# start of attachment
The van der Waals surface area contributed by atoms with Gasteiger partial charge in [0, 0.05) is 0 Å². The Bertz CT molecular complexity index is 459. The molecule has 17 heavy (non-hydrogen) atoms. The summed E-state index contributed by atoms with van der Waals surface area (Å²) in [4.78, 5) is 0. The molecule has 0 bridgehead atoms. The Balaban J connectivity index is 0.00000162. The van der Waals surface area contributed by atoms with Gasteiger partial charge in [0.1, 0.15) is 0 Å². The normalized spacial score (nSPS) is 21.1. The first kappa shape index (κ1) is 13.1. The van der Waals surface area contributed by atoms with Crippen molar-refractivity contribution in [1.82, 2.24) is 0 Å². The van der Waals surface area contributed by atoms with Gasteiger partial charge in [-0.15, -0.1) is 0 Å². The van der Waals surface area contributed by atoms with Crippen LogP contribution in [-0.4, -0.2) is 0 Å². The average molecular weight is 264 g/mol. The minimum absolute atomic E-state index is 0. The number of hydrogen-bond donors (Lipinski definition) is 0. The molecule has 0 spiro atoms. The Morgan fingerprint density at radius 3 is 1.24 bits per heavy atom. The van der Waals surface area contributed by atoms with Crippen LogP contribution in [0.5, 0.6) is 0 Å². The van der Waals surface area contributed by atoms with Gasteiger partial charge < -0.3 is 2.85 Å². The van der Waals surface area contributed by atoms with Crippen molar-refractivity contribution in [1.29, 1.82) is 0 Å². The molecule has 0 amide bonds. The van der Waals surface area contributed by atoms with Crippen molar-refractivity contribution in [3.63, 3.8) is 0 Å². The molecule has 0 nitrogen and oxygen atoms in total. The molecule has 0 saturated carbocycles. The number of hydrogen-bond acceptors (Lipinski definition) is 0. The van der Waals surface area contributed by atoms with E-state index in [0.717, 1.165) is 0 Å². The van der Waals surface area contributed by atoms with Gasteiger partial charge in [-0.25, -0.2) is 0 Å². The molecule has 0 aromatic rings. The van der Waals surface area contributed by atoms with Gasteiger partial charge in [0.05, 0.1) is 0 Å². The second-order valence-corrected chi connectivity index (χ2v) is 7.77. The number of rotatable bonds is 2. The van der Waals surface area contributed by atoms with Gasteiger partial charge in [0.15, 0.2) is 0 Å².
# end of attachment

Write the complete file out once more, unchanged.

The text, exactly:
The van der Waals surface area contributed by atoms with Gasteiger partial charge in [0, 0.05) is 0 Å². The Bertz CT molecular complexity index is 459. The molecule has 17 heavy (non-hydrogen) atoms. The summed E-state index contributed by atoms with van der Waals surface area (Å²) in [4.78, 5) is 0. The molecule has 0 bridgehead atoms. The Balaban J connectivity index is 0.00000162. The van der Waals surface area contributed by atoms with Gasteiger partial charge in [0.1, 0.15) is 0 Å². The normalized spacial score (nSPS) is 21.1. The first kappa shape index (κ1) is 13.1. The van der Waals surface area contributed by atoms with Crippen molar-refractivity contribution in [1.82, 2.24) is 0 Å². The van der Waals surface area contributed by atoms with Gasteiger partial charge in [-0.15, -0.1) is 0 Å². The van der Waals surface area contributed by atoms with Crippen LogP contribution in [-0.4, -0.2) is 0 Å². The average molecular weight is 264 g/mol. The minimum absolute atomic E-state index is 0. The number of hydrogen-bond donors (Lipinski definition) is 0. The molecule has 0 spiro atoms. The Morgan fingerprint density at radius 3 is 1.24 bits per heavy atom. The van der Waals surface area contributed by atoms with Crippen LogP contribution in [0.5, 0.6) is 0 Å². The van der Waals surface area contributed by atoms with Gasteiger partial charge < -0.3 is 2.85 Å². The van der Waals surface area contributed by atoms with Crippen molar-refractivity contribution in [1.29, 1.82) is 0 Å². The molecule has 0 amide bonds. The van der Waals surface area contributed by atoms with Crippen molar-refractivity contribution in [3.63, 3.8) is 0 Å². The molecule has 0 nitrogen and oxygen atoms in total. The molecule has 0 saturated carbocycles. The number of hydrogen-bond acceptors (Lipinski definition) is 0. The van der Waals surface area contributed by atoms with E-state index in [0.717, 1.165) is 0 Å². The van der Waals surface area contributed by atoms with Gasteiger partial charge in [-0.25, -0.2) is 0 Å². The molecule has 0 aromatic rings. The van der Waals surface area contributed by atoms with Gasteiger partial charge in [0.05, 0.1) is 0 Å². The second-order valence-corrected chi connectivity index (χ2v) is 7.77. The number of rotatable bonds is 2. The van der Waals surface area contributed by atoms with Gasteiger partial charge in [0.15, 0.2) is 0 Å².